Mme France Gélinas: The Avalon properties.
Hon. David Zimmer: Does it have another name?
Mme France Gélinas: It doesn’t ring a bell with anybody?
The Chair (Ms. Cheri DiNovo): I wonder—we’re almost out of time—if the minister and staff could maybe get back to you on that, Madame Gélinas?
Mme France Gélinas: Sure.
The Chair (Ms. Cheri DiNovo): We’re just at time.
Mme France Gélinas: Thank you.
The Chair (Ms. Cheri DiNovo): We now move to the government side: Ms. Kiwala.
Ms. Sophie Kiwala: I’m going to continue my line of questioning about children and youth, and I’m going to jump right in without preamble, you’ll be pleased to hear, or some might be pleased to hear. I’m wondering if you can give us an update on the current status of the Ontario Indigenous Children and Youth Strategy.
Hon. David Zimmer: That’s a very important question. Indigenous partners were instrumental in the co-development of the policy—again, I want to emphasize “instrumental in the co-development of the policy,” because so many things have happened in the past where it has been top-down. We are trying to make it a bottom-up, or a level playing field. This is the important news here.
As you know, your ministry, MCYS, has engaged a little over 400 participants. Those participants varied from community members, service providers, front-line staff and other representatives from about 150 indigenous agencies and organizations that provide various supports for indigenous youth, and children and their families. I believe, as of April 2015, that the Ministry of Children and Youth Services has also engaged another 500 communities from across Ontario.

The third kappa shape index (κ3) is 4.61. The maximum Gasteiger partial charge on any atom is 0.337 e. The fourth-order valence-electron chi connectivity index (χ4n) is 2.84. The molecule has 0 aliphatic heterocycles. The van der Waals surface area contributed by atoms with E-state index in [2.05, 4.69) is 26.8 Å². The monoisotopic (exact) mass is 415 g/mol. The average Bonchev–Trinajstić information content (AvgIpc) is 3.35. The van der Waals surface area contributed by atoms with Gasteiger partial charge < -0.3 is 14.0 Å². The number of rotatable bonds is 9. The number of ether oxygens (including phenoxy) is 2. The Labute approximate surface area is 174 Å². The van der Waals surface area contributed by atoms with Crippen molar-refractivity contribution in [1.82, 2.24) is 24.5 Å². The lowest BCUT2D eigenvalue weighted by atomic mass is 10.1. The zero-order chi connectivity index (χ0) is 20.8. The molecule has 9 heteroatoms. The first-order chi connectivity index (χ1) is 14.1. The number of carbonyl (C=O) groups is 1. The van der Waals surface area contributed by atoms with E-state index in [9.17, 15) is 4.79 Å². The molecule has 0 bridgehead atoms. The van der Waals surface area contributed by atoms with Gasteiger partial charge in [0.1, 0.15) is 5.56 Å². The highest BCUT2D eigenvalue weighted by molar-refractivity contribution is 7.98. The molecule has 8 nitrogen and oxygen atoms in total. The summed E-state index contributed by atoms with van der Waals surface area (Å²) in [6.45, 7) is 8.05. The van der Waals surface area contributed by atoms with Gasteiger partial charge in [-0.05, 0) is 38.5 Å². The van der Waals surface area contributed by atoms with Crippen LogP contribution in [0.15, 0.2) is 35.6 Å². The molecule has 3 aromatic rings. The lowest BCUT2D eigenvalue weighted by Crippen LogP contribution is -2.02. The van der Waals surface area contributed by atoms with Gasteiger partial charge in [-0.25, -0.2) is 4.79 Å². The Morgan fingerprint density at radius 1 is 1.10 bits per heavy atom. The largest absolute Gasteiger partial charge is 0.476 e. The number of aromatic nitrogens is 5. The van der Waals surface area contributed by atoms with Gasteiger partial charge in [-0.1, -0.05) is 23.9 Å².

As you know, in the winter of 2015, the Ministry of Children and Youth Services hosted a leadership round table with indigenous partners, where partners reviewed the strategy—a great conversation about the strategy—and then, I’m happy to say, endorsed the strategy. Again, it was a bottom-up exercise, if you will, so we got the best possible strategy developed from people who actually know what’s going on, on the ground.
Indigenous partners continue to be actively involved in the first phase of the implementation of that strategy that I’ve just referenced. There is a special focus on transforming the way that the services themselves are designed—so we have the design of the service and then we have the delivery of the service. After they do their very good work on designing the services, then the strategy moves into how that service that they’ve just worked through the design piece on should be delivered, and then, how that strategy should govern, affect, influence or oversee indigenous children, youth and their families.